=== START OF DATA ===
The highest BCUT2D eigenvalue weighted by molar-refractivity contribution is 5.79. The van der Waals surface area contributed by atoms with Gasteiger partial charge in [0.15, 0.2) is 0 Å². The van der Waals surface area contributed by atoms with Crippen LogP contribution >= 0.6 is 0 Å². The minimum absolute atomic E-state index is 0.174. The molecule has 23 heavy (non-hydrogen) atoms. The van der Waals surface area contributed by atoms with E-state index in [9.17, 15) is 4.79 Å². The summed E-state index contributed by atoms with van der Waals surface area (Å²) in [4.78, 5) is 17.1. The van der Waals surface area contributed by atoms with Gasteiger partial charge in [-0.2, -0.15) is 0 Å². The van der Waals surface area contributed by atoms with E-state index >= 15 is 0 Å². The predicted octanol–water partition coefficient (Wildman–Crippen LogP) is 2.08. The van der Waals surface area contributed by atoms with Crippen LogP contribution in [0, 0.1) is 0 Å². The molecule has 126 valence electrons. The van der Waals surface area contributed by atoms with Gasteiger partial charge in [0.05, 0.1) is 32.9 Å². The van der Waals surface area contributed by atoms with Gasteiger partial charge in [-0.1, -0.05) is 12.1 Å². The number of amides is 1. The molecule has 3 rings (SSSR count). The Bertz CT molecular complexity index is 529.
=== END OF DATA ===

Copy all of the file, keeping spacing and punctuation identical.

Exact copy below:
The highest BCUT2D eigenvalue weighted by molar-refractivity contribution is 5.79. The van der Waals surface area contributed by atoms with Gasteiger partial charge in [0.15, 0.2) is 0 Å². The van der Waals surface area contributed by atoms with Crippen LogP contribution >= 0.6 is 0 Å². The minimum absolute atomic E-state index is 0.174. The molecule has 23 heavy (non-hydrogen) atoms. The van der Waals surface area contributed by atoms with E-state index in [9.17, 15) is 4.79 Å². The summed E-state index contributed by atoms with van der Waals surface area (Å²) in [4.78, 5) is 17.1. The van der Waals surface area contributed by atoms with Gasteiger partial charge in [-0.2, -0.15) is 0 Å². The van der Waals surface area contributed by atoms with E-state index >= 15 is 0 Å². The predicted octanol–water partition coefficient (Wildman–Crippen LogP) is 2.08. The van der Waals surface area contributed by atoms with Crippen LogP contribution in [0, 0.1) is 0 Å². The molecule has 126 valence electrons. The van der Waals surface area contributed by atoms with Gasteiger partial charge in [0.05, 0.1) is 32.9 Å². The van der Waals surface area contributed by atoms with Gasteiger partial charge in [-0.1, -0.05) is 12.1 Å². The number of amides is 1. The molecule has 3 rings (SSSR count). The Bertz CT molecular complexity index is 529.